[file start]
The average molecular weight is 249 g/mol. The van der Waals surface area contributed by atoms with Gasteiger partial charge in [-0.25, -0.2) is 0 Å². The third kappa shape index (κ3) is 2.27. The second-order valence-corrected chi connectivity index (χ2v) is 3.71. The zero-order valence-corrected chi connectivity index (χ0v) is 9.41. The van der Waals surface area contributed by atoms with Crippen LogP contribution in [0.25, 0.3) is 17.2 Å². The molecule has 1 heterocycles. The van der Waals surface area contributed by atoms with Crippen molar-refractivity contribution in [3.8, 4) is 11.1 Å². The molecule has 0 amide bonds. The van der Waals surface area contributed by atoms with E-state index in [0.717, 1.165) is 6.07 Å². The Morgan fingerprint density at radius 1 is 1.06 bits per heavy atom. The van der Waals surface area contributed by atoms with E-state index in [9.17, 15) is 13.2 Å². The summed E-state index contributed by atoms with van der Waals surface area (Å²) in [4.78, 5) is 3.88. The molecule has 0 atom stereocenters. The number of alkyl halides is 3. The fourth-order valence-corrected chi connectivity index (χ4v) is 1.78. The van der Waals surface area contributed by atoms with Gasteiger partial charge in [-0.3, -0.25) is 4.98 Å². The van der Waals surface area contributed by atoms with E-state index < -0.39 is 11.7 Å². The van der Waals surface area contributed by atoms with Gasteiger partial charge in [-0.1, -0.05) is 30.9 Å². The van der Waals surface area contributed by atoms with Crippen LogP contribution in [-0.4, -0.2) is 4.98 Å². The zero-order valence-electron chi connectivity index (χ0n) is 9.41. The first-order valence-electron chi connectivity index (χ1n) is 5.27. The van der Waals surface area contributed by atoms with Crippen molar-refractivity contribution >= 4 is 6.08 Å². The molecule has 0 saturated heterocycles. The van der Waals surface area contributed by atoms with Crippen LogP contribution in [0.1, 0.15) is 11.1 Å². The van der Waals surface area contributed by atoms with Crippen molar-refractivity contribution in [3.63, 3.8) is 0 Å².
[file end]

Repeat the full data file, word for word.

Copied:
The average molecular weight is 249 g/mol. The van der Waals surface area contributed by atoms with Gasteiger partial charge in [-0.25, -0.2) is 0 Å². The third kappa shape index (κ3) is 2.27. The second-order valence-corrected chi connectivity index (χ2v) is 3.71. The zero-order valence-corrected chi connectivity index (χ0v) is 9.41. The van der Waals surface area contributed by atoms with Crippen LogP contribution in [0.25, 0.3) is 17.2 Å². The molecule has 1 heterocycles. The van der Waals surface area contributed by atoms with Crippen molar-refractivity contribution in [3.8, 4) is 11.1 Å². The molecule has 0 amide bonds. The van der Waals surface area contributed by atoms with E-state index in [0.717, 1.165) is 6.07 Å². The Morgan fingerprint density at radius 1 is 1.06 bits per heavy atom. The van der Waals surface area contributed by atoms with E-state index in [9.17, 15) is 13.2 Å². The summed E-state index contributed by atoms with van der Waals surface area (Å²) in [4.78, 5) is 3.88. The molecule has 0 atom stereocenters. The number of alkyl halides is 3. The fourth-order valence-corrected chi connectivity index (χ4v) is 1.78. The van der Waals surface area contributed by atoms with Gasteiger partial charge in [-0.3, -0.25) is 4.98 Å². The van der Waals surface area contributed by atoms with E-state index < -0.39 is 11.7 Å². The van der Waals surface area contributed by atoms with Gasteiger partial charge in [-0.1, -0.05) is 30.9 Å². The van der Waals surface area contributed by atoms with Crippen LogP contribution in [-0.4, -0.2) is 4.98 Å². The zero-order valence-electron chi connectivity index (χ0n) is 9.41. The first-order valence-electron chi connectivity index (χ1n) is 5.27. The van der Waals surface area contributed by atoms with Crippen molar-refractivity contribution >= 4 is 6.08 Å². The molecule has 0 saturated heterocycles. The van der Waals surface area contributed by atoms with Crippen LogP contribution in [0.1, 0.15) is 11.1 Å². The van der Waals surface area contributed by atoms with Crippen molar-refractivity contribution in [3.63, 3.8) is 0 Å².